- You gain a global perspective that gives you the understanding of different cultures, of what's normal where, what's normal to do in what situations. You also gain an incredible network of friends- I'm travelling to eight different cities the next three weeks and I pretty much know someone everywhere. And because I know people there, I'm paying for like two hotels in twenty one days, which I think is pretty amazing. I think personal development has a big say as well, being in a new environment makes you push yourself to work harder and learn more. Being in a new environment at the same time as you're studying is a pretty unique combo. 

What will you be doing in the future? What are your dreams?

- I'm going to study a Ph.D. in applied physics, either in the UK or the US, beginning this summer. For long term goals- I'm really passionate about both research and entrepreneurship, and how we can combine the two to create a better world... It's unclear to me whether I will end up in academia doing research, or if I'll end up working for a start up. I think working for a start up would be really cool- pushing forward for new material for new interesting electronics, photonics and quantum computing. Actually making quantum computing work could be one of the groundbreaking things within our lifetime. Being on that journey I think could be really fun, to actually impact the world with science. Science is fun, but science is only great if you actually do something with it.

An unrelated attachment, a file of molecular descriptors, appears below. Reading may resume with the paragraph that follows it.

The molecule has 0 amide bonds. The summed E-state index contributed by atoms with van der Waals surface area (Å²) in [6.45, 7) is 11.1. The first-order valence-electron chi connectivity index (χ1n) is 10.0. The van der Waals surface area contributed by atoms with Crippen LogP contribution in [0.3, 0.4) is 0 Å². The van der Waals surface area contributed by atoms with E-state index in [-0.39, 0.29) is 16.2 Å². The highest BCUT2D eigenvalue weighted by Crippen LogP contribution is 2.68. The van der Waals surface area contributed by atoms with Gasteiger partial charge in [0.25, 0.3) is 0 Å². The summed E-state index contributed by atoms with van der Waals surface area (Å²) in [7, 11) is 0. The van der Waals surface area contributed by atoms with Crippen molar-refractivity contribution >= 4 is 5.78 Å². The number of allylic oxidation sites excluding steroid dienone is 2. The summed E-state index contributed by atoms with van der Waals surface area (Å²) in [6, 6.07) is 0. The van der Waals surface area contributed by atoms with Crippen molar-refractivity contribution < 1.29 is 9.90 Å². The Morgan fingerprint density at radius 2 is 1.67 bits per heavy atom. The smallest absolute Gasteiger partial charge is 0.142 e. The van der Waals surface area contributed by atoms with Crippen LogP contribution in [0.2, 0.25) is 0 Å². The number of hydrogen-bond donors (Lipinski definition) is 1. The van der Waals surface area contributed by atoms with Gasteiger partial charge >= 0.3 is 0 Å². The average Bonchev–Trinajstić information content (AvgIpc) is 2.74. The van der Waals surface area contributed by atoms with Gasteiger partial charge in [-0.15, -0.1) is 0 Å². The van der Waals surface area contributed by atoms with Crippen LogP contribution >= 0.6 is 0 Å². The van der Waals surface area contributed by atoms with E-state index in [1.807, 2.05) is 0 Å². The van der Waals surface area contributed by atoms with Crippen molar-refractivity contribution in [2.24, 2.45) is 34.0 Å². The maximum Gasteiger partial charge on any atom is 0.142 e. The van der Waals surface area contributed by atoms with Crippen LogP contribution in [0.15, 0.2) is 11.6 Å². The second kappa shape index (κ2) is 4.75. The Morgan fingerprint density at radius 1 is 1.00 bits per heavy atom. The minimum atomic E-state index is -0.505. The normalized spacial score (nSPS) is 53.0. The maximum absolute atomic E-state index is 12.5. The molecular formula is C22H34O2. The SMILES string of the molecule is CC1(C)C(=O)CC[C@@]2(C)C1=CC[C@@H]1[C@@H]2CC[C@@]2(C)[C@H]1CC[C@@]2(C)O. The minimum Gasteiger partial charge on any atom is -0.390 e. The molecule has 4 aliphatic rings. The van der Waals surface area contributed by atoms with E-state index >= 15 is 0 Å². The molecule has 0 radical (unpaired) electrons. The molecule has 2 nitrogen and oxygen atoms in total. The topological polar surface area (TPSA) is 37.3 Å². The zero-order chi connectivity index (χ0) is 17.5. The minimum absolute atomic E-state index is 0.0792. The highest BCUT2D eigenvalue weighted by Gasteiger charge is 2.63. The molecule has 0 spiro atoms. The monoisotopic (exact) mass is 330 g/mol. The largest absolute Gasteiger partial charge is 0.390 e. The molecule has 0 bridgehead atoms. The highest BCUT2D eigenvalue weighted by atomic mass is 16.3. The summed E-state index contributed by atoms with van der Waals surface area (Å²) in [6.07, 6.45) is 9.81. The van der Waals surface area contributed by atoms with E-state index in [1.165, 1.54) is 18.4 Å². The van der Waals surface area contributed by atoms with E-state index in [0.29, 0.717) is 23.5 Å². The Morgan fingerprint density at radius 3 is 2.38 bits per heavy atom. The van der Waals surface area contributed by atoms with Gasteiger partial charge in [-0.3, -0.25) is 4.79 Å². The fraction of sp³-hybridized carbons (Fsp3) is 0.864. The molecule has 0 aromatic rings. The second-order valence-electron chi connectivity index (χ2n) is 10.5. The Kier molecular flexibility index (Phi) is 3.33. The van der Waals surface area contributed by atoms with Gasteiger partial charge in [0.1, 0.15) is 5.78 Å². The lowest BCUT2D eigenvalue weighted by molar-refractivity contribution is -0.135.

Number one tip to people that want to go abroad?

Do your best to figure out what opportunities you have. Figure out whether you want to do a full degree, and it that case where you can do that and what you need to do in order to being able to apply for full degrees. If you don't want to do a full degree, figure out what opportunities you have for doing studies abroad. Find it out ahead of time- What are the deadlines, and what do I need to do to fulfil the requirements? Generally, just be ahead of time and plan efficiently. I also want to emphasise the importance of grabbing every opportunity, to do anything that might be remotely interesting, just try to pursue it. I mean, you can always say no if you get an offer for something. I actually had an offer for doing my exchange program in Singapore for my fourth semester, so I could have done my third semester in Germany, fourth in Singapore, and fifth and sixth in Berkeley, but it overlapped and would've been a big mess. It is important to be aware of the fact that you can turn down an offer. But being ahead of time, that really is my number one tip. I've been preparing my Ph.D. applications since before I started my undergraduate degree. That's how much preparation I put into it. The reason to do this is that for the application you need research experience and recommendations from three different professors, and they should ideally be able to recommend the research you did, maybe in their lab. So I knew that throughout my three year degree, I needed to work with professors that would be able to give me three different recommendations. You don't need all of them to be within research, but at least one is a must, two is good and three is the best. That's why I did one summer of research at Harvard already before I had started university. Then I could prepare to go back to Harvard for the next summer and do more research, and get involved with research in Copenhagen from day one of my university program. I knew that that was what I needed for a successful Ph.D. application. 

 

- Theodor received offers from Cambridge, Yale, MIT, Northwestern, UC Berkeley and University of Copenhagen. This fall he will be studying at Cambridge. -

Tilde Holm